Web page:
Back in the 1960s, Robert Woodruff gave $4 million to the MERIT Campaign for Emory, which raised $35 million during the presidency of Sanford Atwood. (MERIT stood for Mobilizing Educational Resources and Ideas for Tomorrow.) Part of those funds from Woodruff went in 1969 to the construction of the library that bears his name. Twenty-five years later, the Robert W. Woodruff Foundation gave $2.5 million toward the expansion that opened in 1998 and included a room named for Joseph W. Jones.
Few spaces on campus see as much activity as the Jones Room, which hosts meetings of the University Senate, lectures by visiting scholars, poetry readings and literary discussions, and receptions for retiring faculty and staff. Yet while a handsome oil portrait of Joseph W. Jones hangs on the south wall of the room, hardly anyone knows who he was.
Joe Jones had begun work for the Cola-Cola Company in 1935 as a secretary in his native state of Delaware. The company had moved there from Atlanta two years earlier to avoid a tax on intangible assets imposed by the Georgia legislature. In 1946, after that tax was rescinded and the company prepared to return to Atlanta, Woodruff hired Jones as his personal assistant and later made him his chief of staff, executive aide, assistant treasurer, and eventually senior vice president and member of the board of directors of the company.
Calling Jones his “most trusted business associate,” Woodruff appointed Jones in 1972 as chair of the Trebor Foundation (“Robert” spelled backward), which was later renamed the Robert W. Woodruff Foundation. As chair of the foundation, Joe Jones partnered with Boisfeuillet Jones, who was by then president of the Woodruff Foundation, to dispense incalculable beneficence to the City of Atlanta and to educational, health, and other nonprofit institutions throughout the state. These institutions included, of course, Emory University, where Joe Jones served on the Board of Visitors.
As an indispensable aide to Woodruff, Joe Jones read all of Woodruff’s correspondence and answered much of it himself, whether dealing with US Senators or reviewing uniforms for the Ichauway Plantation softball team. He demonstrated a winsome kindness and tact in responding to the countless requests that came to Woodruff from people who knew of his great wealth and generosity and were in need of scholarships for their children or a new roof for their house or a new furnace for their church.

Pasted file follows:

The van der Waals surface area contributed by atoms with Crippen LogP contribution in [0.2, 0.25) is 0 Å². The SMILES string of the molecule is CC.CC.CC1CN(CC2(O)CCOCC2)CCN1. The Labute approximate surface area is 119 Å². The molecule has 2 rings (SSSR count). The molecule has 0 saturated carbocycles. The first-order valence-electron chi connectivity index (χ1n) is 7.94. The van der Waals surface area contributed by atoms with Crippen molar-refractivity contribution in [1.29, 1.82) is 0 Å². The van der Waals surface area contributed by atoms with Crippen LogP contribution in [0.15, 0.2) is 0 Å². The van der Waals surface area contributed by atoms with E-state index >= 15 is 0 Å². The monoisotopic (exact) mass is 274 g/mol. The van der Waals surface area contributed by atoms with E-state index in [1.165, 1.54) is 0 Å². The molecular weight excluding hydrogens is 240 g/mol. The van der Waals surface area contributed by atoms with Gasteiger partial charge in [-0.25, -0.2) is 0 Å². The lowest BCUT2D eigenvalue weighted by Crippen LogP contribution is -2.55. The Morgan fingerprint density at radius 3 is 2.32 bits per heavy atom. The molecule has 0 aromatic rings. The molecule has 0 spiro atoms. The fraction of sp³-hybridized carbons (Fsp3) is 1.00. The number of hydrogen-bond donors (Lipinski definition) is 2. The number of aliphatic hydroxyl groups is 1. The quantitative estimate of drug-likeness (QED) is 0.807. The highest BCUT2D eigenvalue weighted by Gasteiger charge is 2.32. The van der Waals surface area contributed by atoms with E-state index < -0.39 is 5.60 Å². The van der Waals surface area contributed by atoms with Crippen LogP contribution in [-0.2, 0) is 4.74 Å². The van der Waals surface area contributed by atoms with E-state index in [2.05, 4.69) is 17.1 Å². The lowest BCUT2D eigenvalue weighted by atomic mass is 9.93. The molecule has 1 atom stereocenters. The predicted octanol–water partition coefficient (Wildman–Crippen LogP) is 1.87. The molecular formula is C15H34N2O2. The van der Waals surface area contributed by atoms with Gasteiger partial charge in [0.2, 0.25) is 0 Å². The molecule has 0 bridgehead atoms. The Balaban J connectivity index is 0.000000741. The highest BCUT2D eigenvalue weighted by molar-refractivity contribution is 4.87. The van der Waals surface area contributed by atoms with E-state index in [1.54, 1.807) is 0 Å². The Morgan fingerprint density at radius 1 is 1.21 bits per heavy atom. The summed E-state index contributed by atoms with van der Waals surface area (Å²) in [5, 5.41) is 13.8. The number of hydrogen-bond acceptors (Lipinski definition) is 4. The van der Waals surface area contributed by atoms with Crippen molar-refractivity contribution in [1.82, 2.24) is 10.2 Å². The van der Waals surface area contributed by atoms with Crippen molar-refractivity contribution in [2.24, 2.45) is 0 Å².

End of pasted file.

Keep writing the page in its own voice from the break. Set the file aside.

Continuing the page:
After Woodruff’s death in 1985, at the age of 95, Joe Jones served as executor of his estate and worked with Linda Mathews and Ginger Cain (now Smith) in Special Collections to place Mr. Woodruff’s and his own papers in what is now the Rose Library. Jones also supported placing the papers of Ralph McGill and other Atlanta notables there. The boards of the Woodruff, Lettie Pate Evans, and Joseph B. Whitehead Foundations followed Jones’s example by placing the records of those foundations and individuals at Rose Library as well. Pete McTier, longtime president of the Woodruff Foundation before his retirement a few years ago, continued Jones’s interest in Special Collections and helped garner foundation support for the latest renovation of the Woodruff Room on the top floor of the library.
In wrapping up this trilogy of blog posts about three very able servants of the common good, perhaps I can quote some of the citation read in 1985 when Joe Jones received an honorary degree from Emory. In some ways, it applies to all three of the wise men who helped guide Robert Woodruff’s philanthropic spirit. It reads:
“Remarkable administrator, public-spirited citizen, devoted friend and counselor, you have brought to your calling . . . that rare capacity to apprehend the whole of a worthy enterprise while yet attending to its every important detail. . . [Y]our sound judgment, as well as your friendship, have influenced the most wealthy and powerful of this city. No one could have proved to be a more effective or far-sighted steward of such a trust.”
May those of us who continue to benefit from their stewardship never forget these three wise men.